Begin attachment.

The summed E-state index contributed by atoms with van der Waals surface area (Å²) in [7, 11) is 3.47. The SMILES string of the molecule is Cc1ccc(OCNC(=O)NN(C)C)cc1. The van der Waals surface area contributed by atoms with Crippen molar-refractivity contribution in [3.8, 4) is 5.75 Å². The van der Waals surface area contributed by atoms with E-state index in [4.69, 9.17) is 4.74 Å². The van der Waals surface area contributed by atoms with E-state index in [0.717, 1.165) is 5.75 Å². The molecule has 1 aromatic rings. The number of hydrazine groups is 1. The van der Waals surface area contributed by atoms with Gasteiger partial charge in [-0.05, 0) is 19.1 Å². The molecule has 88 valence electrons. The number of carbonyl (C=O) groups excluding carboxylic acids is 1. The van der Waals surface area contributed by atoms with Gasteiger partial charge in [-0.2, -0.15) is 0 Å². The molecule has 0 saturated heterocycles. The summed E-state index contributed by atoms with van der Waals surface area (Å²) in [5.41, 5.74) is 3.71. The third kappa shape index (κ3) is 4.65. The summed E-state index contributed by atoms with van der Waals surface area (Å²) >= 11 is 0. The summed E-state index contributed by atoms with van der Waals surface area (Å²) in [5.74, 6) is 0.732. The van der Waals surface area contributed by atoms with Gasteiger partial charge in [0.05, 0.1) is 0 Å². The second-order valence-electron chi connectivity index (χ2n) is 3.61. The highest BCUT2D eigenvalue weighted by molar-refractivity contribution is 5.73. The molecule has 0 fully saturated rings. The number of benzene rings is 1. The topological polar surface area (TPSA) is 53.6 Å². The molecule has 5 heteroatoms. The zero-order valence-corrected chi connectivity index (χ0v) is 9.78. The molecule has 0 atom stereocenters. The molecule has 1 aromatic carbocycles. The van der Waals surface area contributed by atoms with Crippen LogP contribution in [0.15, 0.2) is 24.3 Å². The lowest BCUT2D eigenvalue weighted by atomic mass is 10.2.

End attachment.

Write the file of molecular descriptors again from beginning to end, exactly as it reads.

The summed E-state index contributed by atoms with van der Waals surface area (Å²) in [7, 11) is 3.47. The SMILES string of the molecule is Cc1ccc(OCNC(=O)NN(C)C)cc1. The van der Waals surface area contributed by atoms with Crippen molar-refractivity contribution in [3.8, 4) is 5.75 Å². The van der Waals surface area contributed by atoms with E-state index in [4.69, 9.17) is 4.74 Å². The van der Waals surface area contributed by atoms with E-state index in [0.717, 1.165) is 5.75 Å². The molecule has 1 aromatic rings. The number of hydrazine groups is 1. The van der Waals surface area contributed by atoms with Gasteiger partial charge in [-0.05, 0) is 19.1 Å². The molecule has 88 valence electrons. The number of carbonyl (C=O) groups excluding carboxylic acids is 1. The van der Waals surface area contributed by atoms with Gasteiger partial charge in [-0.2, -0.15) is 0 Å². The molecule has 0 saturated heterocycles. The summed E-state index contributed by atoms with van der Waals surface area (Å²) in [5.41, 5.74) is 3.71. The third kappa shape index (κ3) is 4.65. The summed E-state index contributed by atoms with van der Waals surface area (Å²) >= 11 is 0. The summed E-state index contributed by atoms with van der Waals surface area (Å²) in [5.74, 6) is 0.732. The van der Waals surface area contributed by atoms with Gasteiger partial charge in [0.05, 0.1) is 0 Å². The second-order valence-electron chi connectivity index (χ2n) is 3.61. The highest BCUT2D eigenvalue weighted by molar-refractivity contribution is 5.73. The molecule has 0 fully saturated rings. The number of benzene rings is 1. The topological polar surface area (TPSA) is 53.6 Å². The molecule has 5 heteroatoms. The zero-order valence-corrected chi connectivity index (χ0v) is 9.78. The molecule has 0 atom stereocenters. The molecule has 1 aromatic carbocycles. The van der Waals surface area contributed by atoms with Crippen LogP contribution in [0.15, 0.2) is 24.3 Å². The lowest BCUT2D eigenvalue weighted by atomic mass is 10.2.